by Chet Hardin
As the Occupy Wall Street protests spill over onto Tejon Street, the question remains: What the hell do they want?
One of the things that you would hear ad nauseum back in the heyday of the Tea Party movement was that it wasn't concerned with the "left-right paradigm." This was an outdated dichotomy; a holdover from the bad old days of the mid-to-late 20th century that the tricorne types had emerged from with their protest signs about the Federal Reserve, bailouts and Obama. They were going to forge a new political sphere where fact and reason would be held above party.
I was skeptical of that claim then, and, in the end, skepticism was rewarded as the Tea Party ultimately morphed into an ugly wing of the Republican party. The libertarians, anti-globalists and their sympathizers in the Tea Party crowds finally had to break ranks.
This doesn't mean, however, that some of what came out of the Tea Party movement wasn't positive or even useful to the populist left.
Now the Occupy campaign is mocked in the media as unfocused — and why is this a bad thing? The Tea Party movement was, at its best, a visceral reaction to an economy that was in collapse. It wasn't until it became co-opted by the Republicans that it lost its value. This is perhaps where the Occupy movement can learn from the Tea Partiers, that as long as they can stay committed to discussions and resist coming to "solutions" they won't be useful to any party, and therefore ultimately not useful to Wall Street.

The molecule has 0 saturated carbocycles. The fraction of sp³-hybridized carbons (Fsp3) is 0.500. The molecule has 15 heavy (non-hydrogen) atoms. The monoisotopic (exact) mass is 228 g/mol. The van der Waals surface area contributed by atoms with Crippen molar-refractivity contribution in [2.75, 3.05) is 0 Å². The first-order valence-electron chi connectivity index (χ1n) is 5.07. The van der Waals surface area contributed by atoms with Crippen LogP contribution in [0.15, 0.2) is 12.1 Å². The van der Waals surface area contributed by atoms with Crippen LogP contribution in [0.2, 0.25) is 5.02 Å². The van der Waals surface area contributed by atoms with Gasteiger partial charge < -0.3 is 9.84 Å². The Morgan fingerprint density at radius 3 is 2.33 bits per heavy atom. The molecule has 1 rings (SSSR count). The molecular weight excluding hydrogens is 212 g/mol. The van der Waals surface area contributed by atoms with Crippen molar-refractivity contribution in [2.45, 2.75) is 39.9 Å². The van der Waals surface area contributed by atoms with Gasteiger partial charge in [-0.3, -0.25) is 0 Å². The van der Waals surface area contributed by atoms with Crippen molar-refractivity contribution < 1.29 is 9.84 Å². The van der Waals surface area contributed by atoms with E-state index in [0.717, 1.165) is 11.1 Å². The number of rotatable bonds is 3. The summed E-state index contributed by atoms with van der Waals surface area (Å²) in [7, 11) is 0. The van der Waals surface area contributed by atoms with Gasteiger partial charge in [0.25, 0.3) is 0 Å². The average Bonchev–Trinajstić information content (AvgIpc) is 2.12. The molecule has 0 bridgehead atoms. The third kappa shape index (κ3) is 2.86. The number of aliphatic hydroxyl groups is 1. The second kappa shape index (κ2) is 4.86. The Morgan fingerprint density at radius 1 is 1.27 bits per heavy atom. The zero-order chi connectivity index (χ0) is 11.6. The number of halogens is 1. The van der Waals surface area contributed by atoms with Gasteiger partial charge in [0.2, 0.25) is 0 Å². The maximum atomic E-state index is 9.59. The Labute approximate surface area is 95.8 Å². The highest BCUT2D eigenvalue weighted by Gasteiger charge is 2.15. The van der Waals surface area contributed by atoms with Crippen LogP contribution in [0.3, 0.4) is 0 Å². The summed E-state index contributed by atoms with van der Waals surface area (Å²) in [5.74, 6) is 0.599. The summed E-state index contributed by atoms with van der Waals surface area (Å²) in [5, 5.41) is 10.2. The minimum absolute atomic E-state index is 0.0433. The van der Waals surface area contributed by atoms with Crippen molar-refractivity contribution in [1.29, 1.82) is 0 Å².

James Howard Kunstler, the author of The Long Emergency, had this to say:
I dropped in on the Occupy Wall Street crowd down in Zuccotti Park last Thursday. It was like 1968 all over again, except there was no weed wafting on the breeze (another WTF?). The Boomer-owned-and-operated media was complaining about them all week. They were "coddled trust-funders" (an odd accusation made by people whose college enrollment status got them a draft deferment, back when college cost $500 a year). Then there was the persistent nagging over the "lack of an agenda," as if the US Department of Energy, or the Senate Committee on Banking, Housing, and Urban Affairs was doing a whole lot better.
This is the funniest part to me: that leaders of a nation incapable of constructing a coherent consensus about reality can accuse its youth of not having a clear program. If the OWS movement stands for anything, it's a dire protest against the country's leaders' lack of a clear program.
This lack of focus, by the powerless and the powerful, has brought us to an interesting time. While the mainstream media has latched onto proposed policy goals, a wish list for the far left that supposedly represents Occupy, the truth is much of the conversation coming out of this movement is complex and has little to do with party allegiance.
In this instance, perhaps what they want isn't as important as the issues that they are grappling with.
Here are some links: